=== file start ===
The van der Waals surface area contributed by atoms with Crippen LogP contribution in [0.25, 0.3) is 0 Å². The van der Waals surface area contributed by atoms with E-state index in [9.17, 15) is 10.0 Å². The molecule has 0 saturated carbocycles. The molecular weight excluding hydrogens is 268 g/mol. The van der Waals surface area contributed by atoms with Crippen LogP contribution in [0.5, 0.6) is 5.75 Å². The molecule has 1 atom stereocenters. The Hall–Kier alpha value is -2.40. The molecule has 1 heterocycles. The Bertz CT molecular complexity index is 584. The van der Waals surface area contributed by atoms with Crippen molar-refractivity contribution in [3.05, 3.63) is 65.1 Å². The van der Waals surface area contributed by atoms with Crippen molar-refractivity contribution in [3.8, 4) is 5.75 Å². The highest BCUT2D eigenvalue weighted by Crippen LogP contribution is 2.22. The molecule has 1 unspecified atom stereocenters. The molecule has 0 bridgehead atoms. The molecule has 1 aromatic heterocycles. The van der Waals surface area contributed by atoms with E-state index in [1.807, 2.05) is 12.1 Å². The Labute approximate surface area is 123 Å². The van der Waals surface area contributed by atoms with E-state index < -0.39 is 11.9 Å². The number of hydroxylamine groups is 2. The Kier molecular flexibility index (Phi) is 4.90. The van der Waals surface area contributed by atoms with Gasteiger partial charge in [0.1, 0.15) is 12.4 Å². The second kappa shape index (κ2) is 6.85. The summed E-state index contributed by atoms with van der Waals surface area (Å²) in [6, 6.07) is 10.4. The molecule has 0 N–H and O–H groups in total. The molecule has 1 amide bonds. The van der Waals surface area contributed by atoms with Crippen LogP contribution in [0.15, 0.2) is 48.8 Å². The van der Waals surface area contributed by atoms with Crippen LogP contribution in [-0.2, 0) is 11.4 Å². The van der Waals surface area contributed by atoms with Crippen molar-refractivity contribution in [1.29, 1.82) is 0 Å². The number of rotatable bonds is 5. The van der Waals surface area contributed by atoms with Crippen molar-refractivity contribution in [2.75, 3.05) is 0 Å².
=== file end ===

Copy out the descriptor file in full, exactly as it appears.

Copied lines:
The van der Waals surface area contributed by atoms with Crippen LogP contribution in [0.25, 0.3) is 0 Å². The van der Waals surface area contributed by atoms with E-state index in [9.17, 15) is 10.0 Å². The molecule has 0 saturated carbocycles. The molecular weight excluding hydrogens is 268 g/mol. The van der Waals surface area contributed by atoms with Crippen LogP contribution in [0.5, 0.6) is 5.75 Å². The molecule has 1 atom stereocenters. The Hall–Kier alpha value is -2.40. The molecule has 1 heterocycles. The Bertz CT molecular complexity index is 584. The van der Waals surface area contributed by atoms with Crippen molar-refractivity contribution in [3.05, 3.63) is 65.1 Å². The van der Waals surface area contributed by atoms with Crippen molar-refractivity contribution in [3.8, 4) is 5.75 Å². The highest BCUT2D eigenvalue weighted by Crippen LogP contribution is 2.22. The molecule has 1 unspecified atom stereocenters. The molecule has 0 bridgehead atoms. The molecule has 1 aromatic heterocycles. The van der Waals surface area contributed by atoms with E-state index in [1.807, 2.05) is 12.1 Å². The Labute approximate surface area is 123 Å². The van der Waals surface area contributed by atoms with E-state index < -0.39 is 11.9 Å². The number of hydroxylamine groups is 2. The Kier molecular flexibility index (Phi) is 4.90. The van der Waals surface area contributed by atoms with Gasteiger partial charge in [0.1, 0.15) is 12.4 Å². The second kappa shape index (κ2) is 6.85. The summed E-state index contributed by atoms with van der Waals surface area (Å²) in [6, 6.07) is 10.4. The molecule has 0 N–H and O–H groups in total. The molecule has 1 amide bonds. The van der Waals surface area contributed by atoms with Crippen LogP contribution in [0.15, 0.2) is 48.8 Å². The van der Waals surface area contributed by atoms with Crippen LogP contribution in [-0.2, 0) is 11.4 Å². The van der Waals surface area contributed by atoms with Crippen molar-refractivity contribution in [1.29, 1.82) is 0 Å². The number of rotatable bonds is 5. The van der Waals surface area contributed by atoms with Crippen molar-refractivity contribution in [2.75, 3.05) is 0 Å².